Yeah, well while it’s melting in one place it’s being deposited in another. What goes up must come down. I suggest they check Antarctica for the balance of the equation.

  19. If these guys think they can gather data on ice-melt on the Greenland ice-cap in November they are in for a surprise. The melt season is long over and fresh snow is accumulating all over the ice-cap.

  20. Interesting to see how they will cope with the constant changes in altitude the plane will experience on any ‘straight and level run’ which when your looking in details these runs are not.
    Still I should image the modellers are all ready to carry-out any ‘ needed adjustments ‘

  21. ‘Brian H says:

    November 4, 2013 at 7:53 pm

    And should it happen that ice is added over the course of the year?’

    The collected data may need adjusting.
    :

    :

  22. The central idea is;
    No matter the size of the area the important thing now is the volume.

    “This will be crucial for assessing the snow cover on sea ice during a very different time of year,”
    convenient adjustment …. GISP 2 ..

    http://wattsupwiththat.com/2009/12/09/hockey-stick-observed-in-noaa-ice-core-data/

    LVIS detects the snow surface
    Elvis, the beagle who detects polar bear pregnancies

    http://cdn.spundge.com/stories/9760/embedded/

  23. Realizing that it isn’t time for the Friday Funnies, maybe I can understand this bit of news as just an absurdity.

  24. Unfortunately I also after all the immense waste and the suffering that has been created by the nosferatu’s of global warming / climate change and their golems in every branch of science, environmental organisations, bureaucracies and politics, am just plain cynical about the motives behind this particular very obvious and very well publicised display of supposed science in an area that has attracted great attention and much in the way of very corrupted science over the last few years.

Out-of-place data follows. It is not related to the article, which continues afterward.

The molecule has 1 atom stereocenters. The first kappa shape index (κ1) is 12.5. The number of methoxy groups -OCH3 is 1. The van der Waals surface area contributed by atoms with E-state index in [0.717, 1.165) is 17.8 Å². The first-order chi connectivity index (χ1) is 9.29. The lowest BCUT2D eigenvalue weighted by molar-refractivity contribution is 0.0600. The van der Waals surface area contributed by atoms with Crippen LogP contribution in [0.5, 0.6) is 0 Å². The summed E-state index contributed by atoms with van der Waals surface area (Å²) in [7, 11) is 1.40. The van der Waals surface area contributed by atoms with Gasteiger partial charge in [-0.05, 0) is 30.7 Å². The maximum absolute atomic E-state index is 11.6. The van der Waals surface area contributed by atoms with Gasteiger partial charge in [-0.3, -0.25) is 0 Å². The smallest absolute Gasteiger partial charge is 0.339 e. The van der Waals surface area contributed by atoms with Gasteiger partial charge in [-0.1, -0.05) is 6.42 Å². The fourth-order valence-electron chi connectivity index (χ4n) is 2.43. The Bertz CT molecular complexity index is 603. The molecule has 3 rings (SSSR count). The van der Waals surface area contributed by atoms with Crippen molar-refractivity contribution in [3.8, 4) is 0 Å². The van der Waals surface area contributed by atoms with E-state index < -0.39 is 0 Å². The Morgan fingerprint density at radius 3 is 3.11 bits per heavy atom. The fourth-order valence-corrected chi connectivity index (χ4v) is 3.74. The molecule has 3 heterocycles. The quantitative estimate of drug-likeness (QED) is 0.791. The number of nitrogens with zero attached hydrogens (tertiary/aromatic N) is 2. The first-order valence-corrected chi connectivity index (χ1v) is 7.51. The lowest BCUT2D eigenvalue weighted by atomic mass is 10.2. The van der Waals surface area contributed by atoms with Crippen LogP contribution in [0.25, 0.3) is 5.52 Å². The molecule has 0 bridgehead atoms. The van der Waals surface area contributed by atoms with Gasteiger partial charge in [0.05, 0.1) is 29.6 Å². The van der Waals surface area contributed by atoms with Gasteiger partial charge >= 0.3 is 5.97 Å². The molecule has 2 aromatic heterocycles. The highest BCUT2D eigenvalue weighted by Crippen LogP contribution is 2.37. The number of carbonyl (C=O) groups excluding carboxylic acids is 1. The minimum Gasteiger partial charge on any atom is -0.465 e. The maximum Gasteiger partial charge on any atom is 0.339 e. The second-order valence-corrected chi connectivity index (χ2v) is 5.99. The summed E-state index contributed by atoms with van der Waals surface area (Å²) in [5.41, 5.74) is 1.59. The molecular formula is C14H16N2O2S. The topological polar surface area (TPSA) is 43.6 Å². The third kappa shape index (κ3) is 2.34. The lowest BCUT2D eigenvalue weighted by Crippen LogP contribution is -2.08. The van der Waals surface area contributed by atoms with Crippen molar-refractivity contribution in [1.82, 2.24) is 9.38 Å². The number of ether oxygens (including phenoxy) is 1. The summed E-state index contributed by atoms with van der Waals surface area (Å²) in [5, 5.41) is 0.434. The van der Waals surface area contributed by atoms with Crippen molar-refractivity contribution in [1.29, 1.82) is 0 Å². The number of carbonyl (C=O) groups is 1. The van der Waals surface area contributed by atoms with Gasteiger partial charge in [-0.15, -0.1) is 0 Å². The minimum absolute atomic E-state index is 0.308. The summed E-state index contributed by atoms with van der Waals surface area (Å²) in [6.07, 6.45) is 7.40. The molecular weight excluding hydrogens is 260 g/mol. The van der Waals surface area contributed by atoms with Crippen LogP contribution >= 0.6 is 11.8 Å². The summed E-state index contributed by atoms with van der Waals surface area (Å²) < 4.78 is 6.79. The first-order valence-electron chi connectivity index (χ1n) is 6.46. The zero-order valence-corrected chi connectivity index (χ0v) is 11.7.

Nothing like a good beat up of some supposedly precious science to ensure future funding, is there?

    Ten million little kids die each year from illness and disease
    A large proportion of those deaths are avoidable. About a quarter of the children’s deaths are due to vitamin A deficiency which leads to an impaired immune system which severely reduces the immune systems ability to fight off various common diseases and illnesses.
    Vitamin A deficiency also leads to and vision problems and even blindness.

    Golden Rice which has the beta cartotene genes from maize / corn and from a common soil bacteria has been developed by the International Rice Institute [ IRI ]in the Philippines that provides about 60% of an individuals daily needs of Vitamin A if they consume about 100 to 150 grams a day of Golden Rice

    http://www.goldenrice.org/.

    The now increasingly thuggish and piracy promoting Greenpeace [ see what the Russians think of greenpeace with about 30 of their anti oil drilling pirate thugs possibly about to serve a decade or so sentence in russian jails ] and other anti GM food groups have fought the release of Golden Rice for more than a decade just because it is supposedly a GM developed food crop.
    Some millions possibly tens of millions of little kids and adults with severe ilnesses from Vitamin A deficiency have died needlessly because of greenpeace’s constant attacks and it’s constant and debased harassment of food crop researchers and breeders and it’s constant legal actions to stop the release of Golden Rice

    So why not take NASA’s money from what is basically a fairly useless exercise in developing what is likely to be some again much quote and bigoted science from NASA over Greenland’s ice and use it to both boost the researchers at the International Rice Institute [ IRI ] where the Golden Rice was developed and bred and use that money from NASA’s pleasant little excursion into the wastes of Greenland in air conditioned aircraft comfort to promote and spread the use of Golden Rice and to smash the constant and now increasingly evil influences of greenpeace’s constant barrage of legal actions and the regular ripping up of new crops that are being bred to help the poorest of mankind have a reasonable chance of escaping both hunger and ill health.